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Soft Coated Wheaten Terrier

Irish native with a distinctive coat and strong sporting instinct

Colour and texture of coat, two of the breed’s main features are described in its name. Some claim the Soft Coated Wheaten to be an ancestor of the Irish Terrier and the Kerry Blue. The Wheaten was used for hunting badger and otter. The breed was recognised by the Irish Kennel Club in 1937 and in 1943 by The Kennel Club. The hallmark of these merry extroverts, and what sets them apart from other terriers, is the silky, gently waving coat. It runs from a pale beige to a shimmering gold, recalling the color of ripening wheat.

Wheatens have established excellent credentials as family pets. When properly trained and socialised, they make enthusiastic and durable playmates for kids. They are said to be not quite as scrappy as many other terrier breeds, and they adapt well to either town or country living. Wheatens aren’t yappers by nature, but they are alert sentinels who will bark to signal the approach of a perceived threat. Wheatens are exuberant and inquisitive dogs who require fenced-in running room, plenty of human interaction, and enough intensive training to ensure that they will be good neighbours and obedient house dogs. If you enjoy lavish displays of affection, the Wheaten might be the pet for you. The breed is famous for what longtime fanciers call the ‘Wheaten greetin’ – the bonkers welcome home that awaits all Wheaten owners, whether returning from a jaunt around the world or a trip to the corner shop. Soft Coated Wheaten Terriers are confident and friendly. They typically get along well with children and other dogs, but they can have difficulty resisting the urge to chase after small furry pets like cats.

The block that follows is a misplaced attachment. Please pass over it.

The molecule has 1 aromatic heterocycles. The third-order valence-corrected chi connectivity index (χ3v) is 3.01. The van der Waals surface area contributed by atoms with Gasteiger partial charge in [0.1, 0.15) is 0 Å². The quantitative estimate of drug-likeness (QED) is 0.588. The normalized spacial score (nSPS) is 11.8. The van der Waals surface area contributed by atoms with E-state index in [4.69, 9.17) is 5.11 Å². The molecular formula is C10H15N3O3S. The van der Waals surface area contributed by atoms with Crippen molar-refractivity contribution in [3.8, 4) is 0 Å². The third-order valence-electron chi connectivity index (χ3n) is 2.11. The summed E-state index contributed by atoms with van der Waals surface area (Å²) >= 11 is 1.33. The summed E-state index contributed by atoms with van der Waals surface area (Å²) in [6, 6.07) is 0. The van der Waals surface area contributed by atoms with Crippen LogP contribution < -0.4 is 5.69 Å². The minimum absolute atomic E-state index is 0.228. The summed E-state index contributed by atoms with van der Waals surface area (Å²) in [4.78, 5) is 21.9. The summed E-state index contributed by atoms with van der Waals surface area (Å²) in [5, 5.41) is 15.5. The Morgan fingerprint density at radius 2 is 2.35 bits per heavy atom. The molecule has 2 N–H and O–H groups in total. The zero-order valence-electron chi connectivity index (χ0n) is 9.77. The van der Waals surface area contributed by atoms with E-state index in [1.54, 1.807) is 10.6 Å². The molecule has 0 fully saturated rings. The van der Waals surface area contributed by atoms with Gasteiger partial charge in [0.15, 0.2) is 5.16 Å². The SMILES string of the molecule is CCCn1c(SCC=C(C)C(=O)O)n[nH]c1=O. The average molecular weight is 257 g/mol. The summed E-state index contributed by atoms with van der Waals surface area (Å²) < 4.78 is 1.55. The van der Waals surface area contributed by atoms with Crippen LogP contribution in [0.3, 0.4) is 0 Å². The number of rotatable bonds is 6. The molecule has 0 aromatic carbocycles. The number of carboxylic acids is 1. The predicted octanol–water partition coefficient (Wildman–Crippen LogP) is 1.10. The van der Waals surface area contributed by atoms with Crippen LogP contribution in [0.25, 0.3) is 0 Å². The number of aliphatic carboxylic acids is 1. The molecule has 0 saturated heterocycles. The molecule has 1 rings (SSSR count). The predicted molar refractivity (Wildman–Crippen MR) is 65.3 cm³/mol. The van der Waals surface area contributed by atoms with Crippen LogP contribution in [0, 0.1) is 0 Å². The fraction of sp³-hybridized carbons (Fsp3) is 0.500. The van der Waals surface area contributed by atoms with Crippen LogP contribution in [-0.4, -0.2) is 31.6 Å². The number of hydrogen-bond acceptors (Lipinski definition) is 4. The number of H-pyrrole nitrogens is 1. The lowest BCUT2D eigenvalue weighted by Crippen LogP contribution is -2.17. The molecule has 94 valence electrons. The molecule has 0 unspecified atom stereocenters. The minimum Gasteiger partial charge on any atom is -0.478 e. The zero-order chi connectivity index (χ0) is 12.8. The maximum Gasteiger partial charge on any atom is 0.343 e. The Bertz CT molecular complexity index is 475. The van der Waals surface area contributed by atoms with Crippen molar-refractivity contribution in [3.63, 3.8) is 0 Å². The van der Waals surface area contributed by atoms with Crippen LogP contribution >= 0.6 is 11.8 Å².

Read more about the history of this breed – HERE


Most of these stats are from the The Kennel Club UK. You can view stats from kennel clubs around the world at the links below, which may have different standards and classifications.

Group – UKTerrier
Bred ForFarm helpers
Rare BreedNo
Country of OriginIreland
TemperamentConfident, Affectionate, Intelligent
Exercise NeededUp to 1 hour a day
Size of Home NeededSmall
Height at Withers – Females (Average)Slightly less than males
Height at Withers – Males (Average)46 – 49 cm / 18 – 19½ in
CoatMedium, Soft and Silky
Life Expectancy12 – 15 years
  • Irish peasants owned Wheatens because they were not permitted to own hounds, Beagles, or spaniels; by law, those breeds were reserved for the gentry – people who had money to their names. Wheatens became known as the “poor man’s Wolfhound.”
  • Farmers used Wheatens to perform pretty much every job on the farm – protecting home and barnyard; herding stock; hunting rats, foxes, badgers, and other destructive pests; and some were used as flushers and retrievers in the bird fields of the Irish countryside.
  • Wheaten puppies are born a dark brown and lighten to a shade of wheat by the time they are two. It’s one of the things that makes the puppies just too cute!
  • Their beautiful coats can get matted easily and require a brushing and combing every time they have been playing outside. They require daily brushing and combing, weekly trimmings, and baths once a month.
  • As they lack an undercoat, this breed does not shed much, making them a better fit for those with allergies.


Breed standards vary throughout the world, these links will inform you of those standards and give further information about Soft Coated Wheaten Terriers.


Click on any picture below to view it larger and in a slideshow, it’s worth it! 😃


Enjoy this video about Soft Coated Wheaten Terriers, you can view the entire playlist of videos about this breed on our YouTube Channel by clicking the button below:


Here’s some websites specifically dedicated to the Soft Coated Wheaten Terrier breed, click to view them. I am not affiliated with any of these sites, they’re just here for further information. Please note I will not advertise breeders on this site.

Thanks for reading!

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